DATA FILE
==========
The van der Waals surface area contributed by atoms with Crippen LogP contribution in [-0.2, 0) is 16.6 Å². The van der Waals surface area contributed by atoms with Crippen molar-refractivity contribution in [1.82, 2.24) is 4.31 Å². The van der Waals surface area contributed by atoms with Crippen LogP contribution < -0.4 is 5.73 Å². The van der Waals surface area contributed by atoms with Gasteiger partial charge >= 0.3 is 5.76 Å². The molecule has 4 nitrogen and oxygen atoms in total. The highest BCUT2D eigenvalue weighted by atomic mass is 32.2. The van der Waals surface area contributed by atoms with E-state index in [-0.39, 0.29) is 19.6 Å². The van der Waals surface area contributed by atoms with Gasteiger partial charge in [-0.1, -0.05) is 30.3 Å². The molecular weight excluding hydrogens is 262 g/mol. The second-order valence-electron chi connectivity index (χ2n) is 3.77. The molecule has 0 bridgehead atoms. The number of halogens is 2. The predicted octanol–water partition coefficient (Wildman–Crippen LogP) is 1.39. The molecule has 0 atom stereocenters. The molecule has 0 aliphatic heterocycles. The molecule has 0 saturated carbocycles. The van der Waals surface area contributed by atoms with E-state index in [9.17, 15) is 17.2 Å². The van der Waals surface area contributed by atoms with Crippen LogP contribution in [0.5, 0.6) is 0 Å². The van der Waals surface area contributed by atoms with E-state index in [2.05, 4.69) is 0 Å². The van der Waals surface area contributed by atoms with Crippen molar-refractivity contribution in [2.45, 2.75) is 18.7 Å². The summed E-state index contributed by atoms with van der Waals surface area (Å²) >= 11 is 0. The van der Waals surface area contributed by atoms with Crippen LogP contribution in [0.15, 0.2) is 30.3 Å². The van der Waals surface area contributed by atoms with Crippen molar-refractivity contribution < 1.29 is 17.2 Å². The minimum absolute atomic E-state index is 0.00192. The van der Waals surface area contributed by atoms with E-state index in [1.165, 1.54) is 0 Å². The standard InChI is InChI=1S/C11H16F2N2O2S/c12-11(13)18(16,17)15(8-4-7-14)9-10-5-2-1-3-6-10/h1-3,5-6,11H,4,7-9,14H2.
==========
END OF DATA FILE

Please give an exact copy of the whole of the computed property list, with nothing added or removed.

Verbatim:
The van der Waals surface area contributed by atoms with Crippen LogP contribution in [-0.2, 0) is 16.6 Å². The van der Waals surface area contributed by atoms with Crippen molar-refractivity contribution in [1.82, 2.24) is 4.31 Å². The van der Waals surface area contributed by atoms with Crippen LogP contribution < -0.4 is 5.73 Å². The van der Waals surface area contributed by atoms with Gasteiger partial charge >= 0.3 is 5.76 Å². The molecule has 4 nitrogen and oxygen atoms in total. The highest BCUT2D eigenvalue weighted by atomic mass is 32.2. The van der Waals surface area contributed by atoms with E-state index in [-0.39, 0.29) is 19.6 Å². The van der Waals surface area contributed by atoms with Gasteiger partial charge in [-0.1, -0.05) is 30.3 Å². The molecular weight excluding hydrogens is 262 g/mol. The second-order valence-electron chi connectivity index (χ2n) is 3.77. The molecule has 0 bridgehead atoms. The number of halogens is 2. The predicted octanol–water partition coefficient (Wildman–Crippen LogP) is 1.39. The molecule has 0 atom stereocenters. The molecule has 0 aliphatic heterocycles. The molecule has 0 saturated carbocycles. The van der Waals surface area contributed by atoms with E-state index in [9.17, 15) is 17.2 Å². The van der Waals surface area contributed by atoms with Crippen LogP contribution in [0.5, 0.6) is 0 Å². The van der Waals surface area contributed by atoms with E-state index in [2.05, 4.69) is 0 Å². The van der Waals surface area contributed by atoms with Crippen molar-refractivity contribution in [2.45, 2.75) is 18.7 Å². The summed E-state index contributed by atoms with van der Waals surface area (Å²) >= 11 is 0. The van der Waals surface area contributed by atoms with Crippen LogP contribution in [0.15, 0.2) is 30.3 Å². The van der Waals surface area contributed by atoms with Crippen molar-refractivity contribution < 1.29 is 17.2 Å². The minimum absolute atomic E-state index is 0.00192. The van der Waals surface area contributed by atoms with E-state index in [1.165, 1.54) is 0 Å². The standard InChI is InChI=1S/C11H16F2N2O2S/c12-11(13)18(16,17)15(8-4-7-14)9-10-5-2-1-3-6-10/h1-3,5-6,11H,4,7-9,14H2.